A husband-and-wife design team in Denver use salvaged items and found materials to create intricate interiors that belie their humble origins. Randy Rushton and Sabin Aell discuss their craft, their belief in collaboration, and the way they "exploit fun."
“Things find you,” explains Randy Rushton, one half of a married design team who work exclusively with found, reclaimed, and recycled materials. Working with things pulled from dumpsters or found at salvage yards, Rushton and artist Sabin Aell craft gorgeous, intricate interiors that belie the humble origins of their materials.
Aell, an artist with a background in art history, graphic design, and photography and an art degree from Vienna, met Rushton, a meticulous craftsman who had bounced through “20–30 trades,” when Aell was invited to show her work in Denver in 2005. Falling in love with both Rushton and Denver, she moved here from her home in Frankfurt in 2007 and formed Subsequently Now Productions, which works collaboratively with Custom by Rushton, the design firm formed by Rushton to focus on high-end design centering on sustainability. That journey through the trades came in handy, leaving Rushton with skills in electrical, auto body, and paint work, and carpentry. The two work collaboratively but separately under their own mastheads, even sending one another invoices on projects. They also collaborate with other designers, for example in their budding partnership with another husband-and-wife artist team, Matthias Leppitsch and Patty Lee Becker, under the name Vogel Vaü. Their design ethos often finds them collaborating with others, and they enjoy the constant influence while being able to teach younger artists their fabrication processes.
The “things” that find the pair are varied and mysterious. A set of brilliant, twinkling lights that adorn the popular Denver restaurant City’O’City were crafted from Lite Brite pegs pulled from a dumpster, squirrel cage fan parts thrown out on a construction site, and long silver tubes used in typesetting, left over from the days before computers. (Each tube held a stack of tiny letters, which Aell revealed are still trapped inside the constructions.) The spare parts act as weights for the fiber optic cable hanging from the lamps like jellyfish tentacles, inspiring the apt title “Aquatic Collection: Sea Cloud.” Their approach is all-inclusive within a space, so Aell also painted graphic, colorful murals on the walls, creating an intimate and inspiring gathering place for Denver’s creative community.
Both designers counsel patience while working with found materials. While they have a vast warehouse filled with interesting finds, as well as a rapidly filling vacant lot behind it, they say that looking for a specific part can prove frustrating. Often, the right thing “appears,” but it is not necessarily what they thought they were looking for – the flexibility in their approach allows them to respond to what is found, because there is “always one thing that is impossible to find.” Sketches are merely suggestions, and the ideas are driven as much by chance encounters with discarded objects as they are by a preconceived notion. For Aell’s newest construction, a year-long collaboration with dance troupe Daughter Cells, the lane dividers from swimming pools appeared, and after being painted in a cascading gradation of yellows, were transformed to a point that the original objects are completely unrecognizable.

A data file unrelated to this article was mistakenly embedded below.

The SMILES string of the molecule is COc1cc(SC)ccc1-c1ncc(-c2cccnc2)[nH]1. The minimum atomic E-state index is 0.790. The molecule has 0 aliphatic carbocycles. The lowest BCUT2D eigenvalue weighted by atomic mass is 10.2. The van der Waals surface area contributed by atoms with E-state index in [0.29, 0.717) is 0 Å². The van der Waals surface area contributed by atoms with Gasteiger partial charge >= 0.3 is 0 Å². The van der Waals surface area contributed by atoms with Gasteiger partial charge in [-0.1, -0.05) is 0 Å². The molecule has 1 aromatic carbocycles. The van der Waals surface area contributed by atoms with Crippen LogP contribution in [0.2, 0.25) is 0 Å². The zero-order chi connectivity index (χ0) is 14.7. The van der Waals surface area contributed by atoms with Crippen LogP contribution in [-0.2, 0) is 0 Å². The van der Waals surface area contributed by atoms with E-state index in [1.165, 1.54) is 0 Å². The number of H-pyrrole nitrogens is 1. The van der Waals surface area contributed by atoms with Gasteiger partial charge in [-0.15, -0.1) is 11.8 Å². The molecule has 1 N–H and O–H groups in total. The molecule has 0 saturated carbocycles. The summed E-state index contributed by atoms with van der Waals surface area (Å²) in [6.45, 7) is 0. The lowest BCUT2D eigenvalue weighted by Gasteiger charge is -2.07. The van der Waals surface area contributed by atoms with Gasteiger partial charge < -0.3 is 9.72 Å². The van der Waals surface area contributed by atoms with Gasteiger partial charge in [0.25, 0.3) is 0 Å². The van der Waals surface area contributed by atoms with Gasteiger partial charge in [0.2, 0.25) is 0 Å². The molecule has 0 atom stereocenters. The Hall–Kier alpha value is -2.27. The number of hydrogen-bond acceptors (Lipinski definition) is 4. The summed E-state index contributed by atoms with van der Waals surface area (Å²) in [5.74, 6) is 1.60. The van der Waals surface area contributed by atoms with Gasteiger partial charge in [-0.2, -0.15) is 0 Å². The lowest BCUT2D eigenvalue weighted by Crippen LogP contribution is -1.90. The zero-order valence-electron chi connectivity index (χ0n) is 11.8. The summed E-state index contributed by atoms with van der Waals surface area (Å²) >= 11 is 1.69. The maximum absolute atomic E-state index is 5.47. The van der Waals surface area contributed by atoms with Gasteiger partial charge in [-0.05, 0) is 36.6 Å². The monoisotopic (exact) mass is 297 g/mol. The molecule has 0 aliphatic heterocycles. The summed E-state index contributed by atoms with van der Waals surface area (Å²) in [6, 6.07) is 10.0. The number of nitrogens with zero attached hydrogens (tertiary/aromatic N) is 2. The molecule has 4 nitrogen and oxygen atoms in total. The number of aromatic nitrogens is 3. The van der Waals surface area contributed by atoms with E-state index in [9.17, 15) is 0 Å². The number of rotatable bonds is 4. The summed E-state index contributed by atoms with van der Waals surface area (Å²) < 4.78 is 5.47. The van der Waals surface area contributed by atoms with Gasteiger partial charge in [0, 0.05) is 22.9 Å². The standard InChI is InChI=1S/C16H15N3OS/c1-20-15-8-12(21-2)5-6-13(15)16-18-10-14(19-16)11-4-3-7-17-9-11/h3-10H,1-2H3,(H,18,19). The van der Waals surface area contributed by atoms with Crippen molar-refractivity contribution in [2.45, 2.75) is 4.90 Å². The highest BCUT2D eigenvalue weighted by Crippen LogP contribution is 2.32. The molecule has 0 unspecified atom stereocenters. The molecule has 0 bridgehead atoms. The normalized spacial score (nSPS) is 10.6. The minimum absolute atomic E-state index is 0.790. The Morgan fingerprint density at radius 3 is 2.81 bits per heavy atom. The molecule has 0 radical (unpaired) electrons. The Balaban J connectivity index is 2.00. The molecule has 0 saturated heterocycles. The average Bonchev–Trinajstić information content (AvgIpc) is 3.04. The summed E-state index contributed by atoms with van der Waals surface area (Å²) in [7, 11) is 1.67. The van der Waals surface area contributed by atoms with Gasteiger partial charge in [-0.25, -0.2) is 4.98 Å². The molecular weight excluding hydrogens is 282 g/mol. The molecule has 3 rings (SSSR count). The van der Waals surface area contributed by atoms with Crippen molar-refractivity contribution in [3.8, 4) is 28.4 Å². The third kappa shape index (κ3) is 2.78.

In addition to her design work with Subsequently Now, Aell is well known as an artist, and Aell and Rushton also help other artists by providing studio space and a gallery in their rambling industrial home, Hinterland. Opening in 2008, the space has garnered a prestigious MasterMind Award from Denver’s arts and news weekly, Westword and was built by them entirely from reclaimed and recycled materials, from the lighting to the floor. Even Hinterland’s website expresses their scrappy design ethos: “We appreciate artists and guests who are in resonance with our desire to share, exploit fun, and co-create within living as energy-efficient as it gets."
The focus on sustainability extends to what they choose to build. A mainstay of Custom by Rushton are recycled wood planters meant for home gardens, specifically food. Currently, they are working on all the fixtures for a jewelry and clothing store using reclaimed wood and steel, and recently they participated in the design of Ace Eat Serve, a new restaurant in Denver’s Uptown neighborhood.
This way of working is adaptable to any budget, but requires the ability to see possibility in anything. The possibilities that Aell and Rushton see run the gamut from jewelry to interior design to art. The ideas come directly from the materials, and often there will be only one small part of a larger object that is the perfect thing, for example, the vintage typesetting tubes used in the Aquatic Collection.
This is an approach anyone can take, in terms of designing a home. Look around you, pay attention to what is thrown away – seeing an object as mere color or form can help to divorce it from preconceived notions about its usefulness. After all, the cliché “one man’s trash is another’s treasure” is only a cliché because it rings of truth.
See their work on their websites at:
Lauri Lynnxe Murphy is a visual artist living and working in Denver, Colorado. She holds a Masters of Fine Arts in Sculpture from The Ohio State University, and has opened galleries, studio buildings, and community screen printing shops, built exhibitions in the backs of rental trucks, and curated shows, all while maintaining a rigorous studio practice. She is a consummate DIY proponent, and a former art critic for Eye Level and Go-Go Magazine. Currently, her work involves working with living systems such as hives of honeybees and fireflies to create art.